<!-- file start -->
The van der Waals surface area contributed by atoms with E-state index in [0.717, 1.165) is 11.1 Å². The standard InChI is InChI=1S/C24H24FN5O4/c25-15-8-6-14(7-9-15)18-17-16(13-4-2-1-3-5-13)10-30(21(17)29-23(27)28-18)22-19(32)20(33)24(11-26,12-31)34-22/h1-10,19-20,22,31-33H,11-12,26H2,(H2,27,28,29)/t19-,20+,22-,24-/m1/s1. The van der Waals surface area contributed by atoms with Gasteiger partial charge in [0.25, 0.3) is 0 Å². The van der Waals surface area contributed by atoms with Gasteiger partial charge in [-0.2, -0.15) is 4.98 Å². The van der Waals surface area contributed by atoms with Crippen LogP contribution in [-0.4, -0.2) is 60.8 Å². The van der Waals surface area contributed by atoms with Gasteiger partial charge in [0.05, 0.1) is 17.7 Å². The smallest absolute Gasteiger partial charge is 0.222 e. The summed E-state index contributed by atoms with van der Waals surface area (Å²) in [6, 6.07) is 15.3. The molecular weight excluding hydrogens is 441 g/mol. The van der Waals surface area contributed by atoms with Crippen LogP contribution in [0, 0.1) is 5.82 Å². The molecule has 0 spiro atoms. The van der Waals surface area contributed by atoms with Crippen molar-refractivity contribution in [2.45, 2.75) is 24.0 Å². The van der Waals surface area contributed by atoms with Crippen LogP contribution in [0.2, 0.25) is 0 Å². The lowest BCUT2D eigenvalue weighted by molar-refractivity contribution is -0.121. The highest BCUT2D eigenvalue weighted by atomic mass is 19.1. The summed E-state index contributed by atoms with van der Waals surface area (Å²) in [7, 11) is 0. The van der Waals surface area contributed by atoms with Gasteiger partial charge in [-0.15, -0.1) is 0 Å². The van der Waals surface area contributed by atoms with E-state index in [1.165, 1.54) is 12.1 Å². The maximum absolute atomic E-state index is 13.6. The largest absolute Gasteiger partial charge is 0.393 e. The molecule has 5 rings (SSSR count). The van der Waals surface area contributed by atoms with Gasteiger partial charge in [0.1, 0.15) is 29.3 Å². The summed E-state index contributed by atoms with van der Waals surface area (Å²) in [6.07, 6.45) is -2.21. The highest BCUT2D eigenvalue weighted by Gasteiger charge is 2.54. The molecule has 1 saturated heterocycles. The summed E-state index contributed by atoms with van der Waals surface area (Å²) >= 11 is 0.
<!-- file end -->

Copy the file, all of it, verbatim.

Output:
The van der Waals surface area contributed by atoms with E-state index in [0.717, 1.165) is 11.1 Å². The standard InChI is InChI=1S/C24H24FN5O4/c25-15-8-6-14(7-9-15)18-17-16(13-4-2-1-3-5-13)10-30(21(17)29-23(27)28-18)22-19(32)20(33)24(11-26,12-31)34-22/h1-10,19-20,22,31-33H,11-12,26H2,(H2,27,28,29)/t19-,20+,22-,24-/m1/s1. The van der Waals surface area contributed by atoms with Gasteiger partial charge in [0.25, 0.3) is 0 Å². The van der Waals surface area contributed by atoms with Gasteiger partial charge in [-0.2, -0.15) is 4.98 Å². The van der Waals surface area contributed by atoms with Crippen LogP contribution in [-0.4, -0.2) is 60.8 Å². The van der Waals surface area contributed by atoms with Gasteiger partial charge in [0.05, 0.1) is 17.7 Å². The smallest absolute Gasteiger partial charge is 0.222 e. The summed E-state index contributed by atoms with van der Waals surface area (Å²) in [6, 6.07) is 15.3. The molecular weight excluding hydrogens is 441 g/mol. The van der Waals surface area contributed by atoms with Crippen LogP contribution in [0, 0.1) is 5.82 Å². The molecule has 0 spiro atoms. The van der Waals surface area contributed by atoms with Crippen molar-refractivity contribution in [2.45, 2.75) is 24.0 Å². The van der Waals surface area contributed by atoms with Crippen LogP contribution in [0.2, 0.25) is 0 Å². The lowest BCUT2D eigenvalue weighted by molar-refractivity contribution is -0.121. The highest BCUT2D eigenvalue weighted by atomic mass is 19.1. The summed E-state index contributed by atoms with van der Waals surface area (Å²) in [7, 11) is 0. The van der Waals surface area contributed by atoms with Gasteiger partial charge in [-0.15, -0.1) is 0 Å². The van der Waals surface area contributed by atoms with E-state index in [1.165, 1.54) is 12.1 Å². The maximum absolute atomic E-state index is 13.6. The largest absolute Gasteiger partial charge is 0.393 e. The molecule has 5 rings (SSSR count). The van der Waals surface area contributed by atoms with Gasteiger partial charge in [0.1, 0.15) is 29.3 Å². The summed E-state index contributed by atoms with van der Waals surface area (Å²) in [6.07, 6.45) is -2.21. The highest BCUT2D eigenvalue weighted by Gasteiger charge is 2.54. The molecule has 1 saturated heterocycles. The summed E-state index contributed by atoms with van der Waals surface area (Å²) >= 11 is 0.